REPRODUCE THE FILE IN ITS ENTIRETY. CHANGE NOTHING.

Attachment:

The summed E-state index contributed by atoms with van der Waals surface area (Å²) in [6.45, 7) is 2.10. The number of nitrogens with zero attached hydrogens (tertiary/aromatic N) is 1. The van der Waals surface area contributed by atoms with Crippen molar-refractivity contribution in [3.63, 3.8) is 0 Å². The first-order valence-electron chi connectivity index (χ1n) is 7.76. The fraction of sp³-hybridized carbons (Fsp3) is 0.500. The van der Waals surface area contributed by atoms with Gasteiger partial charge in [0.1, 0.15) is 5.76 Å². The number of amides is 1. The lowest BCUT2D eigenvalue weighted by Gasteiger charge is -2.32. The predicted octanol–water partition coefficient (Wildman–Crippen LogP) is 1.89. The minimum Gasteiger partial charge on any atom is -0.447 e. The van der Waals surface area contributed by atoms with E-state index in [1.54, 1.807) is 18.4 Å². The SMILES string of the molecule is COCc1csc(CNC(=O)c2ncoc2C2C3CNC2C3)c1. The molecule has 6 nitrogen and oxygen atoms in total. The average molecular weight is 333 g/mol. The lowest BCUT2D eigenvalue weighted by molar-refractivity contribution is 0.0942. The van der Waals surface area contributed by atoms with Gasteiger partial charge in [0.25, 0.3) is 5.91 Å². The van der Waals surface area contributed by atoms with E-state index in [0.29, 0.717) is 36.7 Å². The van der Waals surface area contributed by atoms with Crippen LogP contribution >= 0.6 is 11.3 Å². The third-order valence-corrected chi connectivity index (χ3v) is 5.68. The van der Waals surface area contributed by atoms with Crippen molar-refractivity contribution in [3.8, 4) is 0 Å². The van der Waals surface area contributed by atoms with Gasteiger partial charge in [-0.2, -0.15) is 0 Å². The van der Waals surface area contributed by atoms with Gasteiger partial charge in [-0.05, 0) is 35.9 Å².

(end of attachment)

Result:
The summed E-state index contributed by atoms with van der Waals surface area (Å²) in [6.45, 7) is 2.10. The number of nitrogens with zero attached hydrogens (tertiary/aromatic N) is 1. The van der Waals surface area contributed by atoms with Crippen molar-refractivity contribution in [3.63, 3.8) is 0 Å². The first-order valence-electron chi connectivity index (χ1n) is 7.76. The fraction of sp³-hybridized carbons (Fsp3) is 0.500. The van der Waals surface area contributed by atoms with Gasteiger partial charge in [0.1, 0.15) is 5.76 Å². The number of amides is 1. The lowest BCUT2D eigenvalue weighted by Gasteiger charge is -2.32. The predicted octanol–water partition coefficient (Wildman–Crippen LogP) is 1.89. The minimum Gasteiger partial charge on any atom is -0.447 e. The van der Waals surface area contributed by atoms with E-state index in [1.54, 1.807) is 18.4 Å². The SMILES string of the molecule is COCc1csc(CNC(=O)c2ncoc2C2C3CNC2C3)c1. The molecule has 6 nitrogen and oxygen atoms in total. The average molecular weight is 333 g/mol. The lowest BCUT2D eigenvalue weighted by molar-refractivity contribution is 0.0942. The van der Waals surface area contributed by atoms with Gasteiger partial charge in [0.25, 0.3) is 5.91 Å². The van der Waals surface area contributed by atoms with E-state index in [0.29, 0.717) is 36.7 Å². The van der Waals surface area contributed by atoms with Crippen LogP contribution >= 0.6 is 11.3 Å². The third-order valence-corrected chi connectivity index (χ3v) is 5.68. The van der Waals surface area contributed by atoms with Crippen molar-refractivity contribution in [3.8, 4) is 0 Å². The van der Waals surface area contributed by atoms with Gasteiger partial charge in [-0.2, -0.15) is 0 Å². The van der Waals surface area contributed by atoms with Gasteiger partial charge in [-0.05, 0) is 35.9 Å².